Set in one of the world’s most famous landscape gardens, this folly at Stowe is a stunning Landmark with a spiral staircase, roof terrace and open grounds to explore. The gothic windows provide vistas of the monuments, lakes and temples in this eighteenth-century landscape.
See the changing light on this extraordinary landscape
This Temple, built in 1741, is one of the last additions to the garden at Stowe, formed for Lord Cobham by Charles Bridgeman and his successor, William Kent. That same year, Capability Brown arrived as gardener, to begin his own transformation of the landscape. It feels like an immense privilege to live within this extraordinary landscape, if just for a few days, witnessing the effect of the changing light on the monuments and enjoying the thrill of the scenes that Capability Brown created. Inside, the rooms are all circular with the main vault of the central space brightly painted with heraldry. The bedrooms, kitchen and bathroom are squeezed into the turrets while the sitting room occupies the main space, which soars to the gilded dome above.
One of over 40 temples and monuments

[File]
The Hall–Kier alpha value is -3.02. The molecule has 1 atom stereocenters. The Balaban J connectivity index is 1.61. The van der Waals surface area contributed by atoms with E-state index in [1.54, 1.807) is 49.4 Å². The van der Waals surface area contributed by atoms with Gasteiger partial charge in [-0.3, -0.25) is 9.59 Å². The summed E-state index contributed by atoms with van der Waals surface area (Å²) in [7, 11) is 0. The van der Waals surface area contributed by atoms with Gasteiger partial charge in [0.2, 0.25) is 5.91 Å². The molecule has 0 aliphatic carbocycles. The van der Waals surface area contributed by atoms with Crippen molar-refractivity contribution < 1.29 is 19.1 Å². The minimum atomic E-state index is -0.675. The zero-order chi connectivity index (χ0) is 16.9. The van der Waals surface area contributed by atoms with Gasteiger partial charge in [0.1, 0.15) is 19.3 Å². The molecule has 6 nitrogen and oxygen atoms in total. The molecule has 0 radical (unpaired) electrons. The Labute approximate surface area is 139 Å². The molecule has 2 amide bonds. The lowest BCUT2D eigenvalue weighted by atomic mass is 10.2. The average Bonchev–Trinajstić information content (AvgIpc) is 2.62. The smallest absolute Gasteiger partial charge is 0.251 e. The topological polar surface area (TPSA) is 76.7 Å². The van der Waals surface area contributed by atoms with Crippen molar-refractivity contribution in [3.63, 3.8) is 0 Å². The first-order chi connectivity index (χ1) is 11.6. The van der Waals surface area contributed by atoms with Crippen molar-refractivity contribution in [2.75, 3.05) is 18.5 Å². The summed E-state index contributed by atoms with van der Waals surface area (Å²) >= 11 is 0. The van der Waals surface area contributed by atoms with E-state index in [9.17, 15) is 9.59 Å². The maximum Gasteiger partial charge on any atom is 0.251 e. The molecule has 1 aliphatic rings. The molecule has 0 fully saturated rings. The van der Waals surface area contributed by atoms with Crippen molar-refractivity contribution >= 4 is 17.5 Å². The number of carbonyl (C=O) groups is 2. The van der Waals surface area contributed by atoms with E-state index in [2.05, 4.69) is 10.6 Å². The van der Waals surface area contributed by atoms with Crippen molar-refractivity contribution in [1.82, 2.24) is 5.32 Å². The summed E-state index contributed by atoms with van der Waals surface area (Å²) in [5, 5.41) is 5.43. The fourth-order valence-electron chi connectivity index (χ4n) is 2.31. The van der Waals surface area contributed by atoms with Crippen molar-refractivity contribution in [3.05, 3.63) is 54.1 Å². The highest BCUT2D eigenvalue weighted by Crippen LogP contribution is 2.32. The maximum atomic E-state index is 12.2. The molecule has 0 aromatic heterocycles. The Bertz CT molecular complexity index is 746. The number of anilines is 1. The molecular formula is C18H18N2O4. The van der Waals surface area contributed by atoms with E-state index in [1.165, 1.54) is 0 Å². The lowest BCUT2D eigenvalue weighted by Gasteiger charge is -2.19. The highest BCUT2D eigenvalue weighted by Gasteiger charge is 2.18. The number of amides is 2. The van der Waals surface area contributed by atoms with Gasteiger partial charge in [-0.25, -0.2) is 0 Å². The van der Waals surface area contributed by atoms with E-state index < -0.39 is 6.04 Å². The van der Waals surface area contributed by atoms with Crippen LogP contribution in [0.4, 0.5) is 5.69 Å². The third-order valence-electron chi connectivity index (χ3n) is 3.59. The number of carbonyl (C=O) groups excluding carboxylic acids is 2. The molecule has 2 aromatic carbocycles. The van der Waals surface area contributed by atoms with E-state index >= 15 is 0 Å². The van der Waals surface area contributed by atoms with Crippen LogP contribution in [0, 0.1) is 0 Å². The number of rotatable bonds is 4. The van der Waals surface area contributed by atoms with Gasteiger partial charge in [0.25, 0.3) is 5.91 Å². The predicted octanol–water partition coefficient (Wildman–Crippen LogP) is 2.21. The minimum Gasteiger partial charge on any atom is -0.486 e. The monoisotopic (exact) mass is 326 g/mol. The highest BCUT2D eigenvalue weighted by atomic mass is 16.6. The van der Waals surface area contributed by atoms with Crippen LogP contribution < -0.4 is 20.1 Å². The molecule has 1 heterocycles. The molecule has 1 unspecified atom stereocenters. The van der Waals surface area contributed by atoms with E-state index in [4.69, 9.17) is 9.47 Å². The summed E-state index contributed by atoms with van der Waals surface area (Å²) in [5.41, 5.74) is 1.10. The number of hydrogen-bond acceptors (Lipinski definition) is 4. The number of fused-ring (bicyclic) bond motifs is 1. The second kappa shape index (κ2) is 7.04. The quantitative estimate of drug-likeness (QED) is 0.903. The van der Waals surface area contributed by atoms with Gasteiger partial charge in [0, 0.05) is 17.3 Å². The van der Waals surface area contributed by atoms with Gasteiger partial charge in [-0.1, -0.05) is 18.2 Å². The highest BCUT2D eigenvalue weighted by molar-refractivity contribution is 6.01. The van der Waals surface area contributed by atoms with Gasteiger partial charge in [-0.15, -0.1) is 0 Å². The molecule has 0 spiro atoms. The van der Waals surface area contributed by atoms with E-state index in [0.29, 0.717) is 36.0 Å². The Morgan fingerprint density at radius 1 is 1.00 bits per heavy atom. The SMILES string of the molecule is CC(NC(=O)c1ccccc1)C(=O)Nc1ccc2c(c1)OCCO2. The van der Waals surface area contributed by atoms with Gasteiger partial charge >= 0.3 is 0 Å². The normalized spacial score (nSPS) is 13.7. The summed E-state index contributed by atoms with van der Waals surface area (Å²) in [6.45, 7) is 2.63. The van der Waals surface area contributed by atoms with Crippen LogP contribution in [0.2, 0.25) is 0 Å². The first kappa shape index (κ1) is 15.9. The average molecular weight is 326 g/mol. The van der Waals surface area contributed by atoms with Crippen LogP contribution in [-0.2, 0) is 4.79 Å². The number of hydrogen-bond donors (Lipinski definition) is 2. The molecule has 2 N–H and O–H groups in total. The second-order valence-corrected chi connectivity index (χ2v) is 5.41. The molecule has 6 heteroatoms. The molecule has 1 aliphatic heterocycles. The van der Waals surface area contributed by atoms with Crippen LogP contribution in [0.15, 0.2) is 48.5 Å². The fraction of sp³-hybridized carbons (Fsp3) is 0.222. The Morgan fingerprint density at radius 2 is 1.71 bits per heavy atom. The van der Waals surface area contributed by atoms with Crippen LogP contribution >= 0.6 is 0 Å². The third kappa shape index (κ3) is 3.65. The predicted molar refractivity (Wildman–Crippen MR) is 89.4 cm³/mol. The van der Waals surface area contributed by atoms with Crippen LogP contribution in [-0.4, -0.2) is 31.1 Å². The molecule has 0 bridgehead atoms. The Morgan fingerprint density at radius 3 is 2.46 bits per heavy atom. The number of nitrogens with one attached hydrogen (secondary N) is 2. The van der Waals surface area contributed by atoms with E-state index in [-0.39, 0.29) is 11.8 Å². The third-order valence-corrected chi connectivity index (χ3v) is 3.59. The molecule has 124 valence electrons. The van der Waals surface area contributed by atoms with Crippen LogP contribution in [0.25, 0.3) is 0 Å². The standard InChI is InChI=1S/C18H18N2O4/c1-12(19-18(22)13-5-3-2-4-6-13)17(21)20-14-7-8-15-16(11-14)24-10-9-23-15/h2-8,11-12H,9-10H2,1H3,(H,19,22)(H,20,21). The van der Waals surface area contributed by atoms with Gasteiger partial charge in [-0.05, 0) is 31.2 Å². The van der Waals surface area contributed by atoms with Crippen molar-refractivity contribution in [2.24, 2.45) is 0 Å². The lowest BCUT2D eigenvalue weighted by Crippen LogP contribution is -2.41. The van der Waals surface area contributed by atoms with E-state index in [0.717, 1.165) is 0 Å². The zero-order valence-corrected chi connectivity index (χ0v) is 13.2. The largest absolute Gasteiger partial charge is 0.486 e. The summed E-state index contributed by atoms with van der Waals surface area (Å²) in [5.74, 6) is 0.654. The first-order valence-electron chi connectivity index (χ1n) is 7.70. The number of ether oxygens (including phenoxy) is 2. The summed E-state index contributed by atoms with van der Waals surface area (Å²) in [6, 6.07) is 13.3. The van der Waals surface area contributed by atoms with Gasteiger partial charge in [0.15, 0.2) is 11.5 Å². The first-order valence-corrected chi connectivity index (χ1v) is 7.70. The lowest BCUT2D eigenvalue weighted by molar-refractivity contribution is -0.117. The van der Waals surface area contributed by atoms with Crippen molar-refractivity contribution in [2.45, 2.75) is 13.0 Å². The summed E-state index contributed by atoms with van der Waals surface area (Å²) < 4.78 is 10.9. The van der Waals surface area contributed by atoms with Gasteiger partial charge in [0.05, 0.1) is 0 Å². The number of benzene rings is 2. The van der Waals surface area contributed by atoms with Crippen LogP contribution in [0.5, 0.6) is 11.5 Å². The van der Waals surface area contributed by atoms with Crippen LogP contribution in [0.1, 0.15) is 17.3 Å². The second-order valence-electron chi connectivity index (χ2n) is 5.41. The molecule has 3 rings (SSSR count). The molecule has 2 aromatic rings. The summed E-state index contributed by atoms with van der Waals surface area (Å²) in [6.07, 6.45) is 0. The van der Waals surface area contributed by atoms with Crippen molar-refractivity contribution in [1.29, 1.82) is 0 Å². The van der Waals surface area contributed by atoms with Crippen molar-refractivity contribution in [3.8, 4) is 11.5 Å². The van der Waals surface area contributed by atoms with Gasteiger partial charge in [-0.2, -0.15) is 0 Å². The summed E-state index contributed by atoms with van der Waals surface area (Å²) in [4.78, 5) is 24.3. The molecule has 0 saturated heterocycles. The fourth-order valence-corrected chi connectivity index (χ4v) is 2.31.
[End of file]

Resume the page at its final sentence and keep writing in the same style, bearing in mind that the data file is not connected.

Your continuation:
Lord Cobham dedicated his new temple, designed by James Gibbs, ‘to the Liberty of our Ancestors’, for which the Gothic style was deemed appropriate. Inside, the rooms are all circular, with moulded stone pilasters and plaster vaults – the main vault of the central space is gorgeously decorated with heraldry and mosaic. To be on the first floor gallery is an important architectural experience; and at the top of the staircase there is a belvedere with stone seats and a fine view over this former demesne of Lord Cobham and his successors, which the National Trust now looks after. Stowe School gave us a long lease of the Temple in 1970. It does have modern conveniences, if in rather surprising places! We hope that the splendour of the Temple and its surroundings will compensate those who stay here – it is one of the finest landscape gardens in the world.